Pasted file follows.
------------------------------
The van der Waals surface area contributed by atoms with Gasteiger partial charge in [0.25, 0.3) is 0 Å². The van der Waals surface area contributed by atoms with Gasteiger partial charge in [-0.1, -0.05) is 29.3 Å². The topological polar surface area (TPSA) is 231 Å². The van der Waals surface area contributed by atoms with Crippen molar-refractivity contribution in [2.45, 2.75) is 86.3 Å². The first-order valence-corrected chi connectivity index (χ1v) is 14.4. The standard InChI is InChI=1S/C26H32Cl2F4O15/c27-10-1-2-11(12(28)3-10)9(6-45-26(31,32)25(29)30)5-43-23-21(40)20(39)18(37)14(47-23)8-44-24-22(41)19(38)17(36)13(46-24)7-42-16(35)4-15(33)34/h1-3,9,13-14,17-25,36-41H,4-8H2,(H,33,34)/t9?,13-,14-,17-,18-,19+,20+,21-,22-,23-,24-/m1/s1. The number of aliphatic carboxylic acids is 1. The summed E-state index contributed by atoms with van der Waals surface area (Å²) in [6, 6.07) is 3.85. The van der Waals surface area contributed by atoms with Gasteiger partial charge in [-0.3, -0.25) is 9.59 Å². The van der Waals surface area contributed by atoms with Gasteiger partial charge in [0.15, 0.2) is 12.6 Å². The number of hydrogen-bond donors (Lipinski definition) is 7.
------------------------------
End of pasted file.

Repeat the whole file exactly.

The van der Waals surface area contributed by atoms with Gasteiger partial charge in [0.25, 0.3) is 0 Å². The van der Waals surface area contributed by atoms with Gasteiger partial charge in [-0.1, -0.05) is 29.3 Å². The topological polar surface area (TPSA) is 231 Å². The van der Waals surface area contributed by atoms with Crippen molar-refractivity contribution in [2.45, 2.75) is 86.3 Å². The first-order valence-corrected chi connectivity index (χ1v) is 14.4. The standard InChI is InChI=1S/C26H32Cl2F4O15/c27-10-1-2-11(12(28)3-10)9(6-45-26(31,32)25(29)30)5-43-23-21(40)20(39)18(37)14(47-23)8-44-24-22(41)19(38)17(36)13(46-24)7-42-16(35)4-15(33)34/h1-3,9,13-14,17-25,36-41H,4-8H2,(H,33,34)/t9?,13-,14-,17-,18-,19+,20+,21-,22-,23-,24-/m1/s1. The number of aliphatic carboxylic acids is 1. The summed E-state index contributed by atoms with van der Waals surface area (Å²) in [6, 6.07) is 3.85. The van der Waals surface area contributed by atoms with Gasteiger partial charge in [-0.3, -0.25) is 9.59 Å². The van der Waals surface area contributed by atoms with Gasteiger partial charge in [0.15, 0.2) is 12.6 Å². The number of hydrogen-bond donors (Lipinski definition) is 7.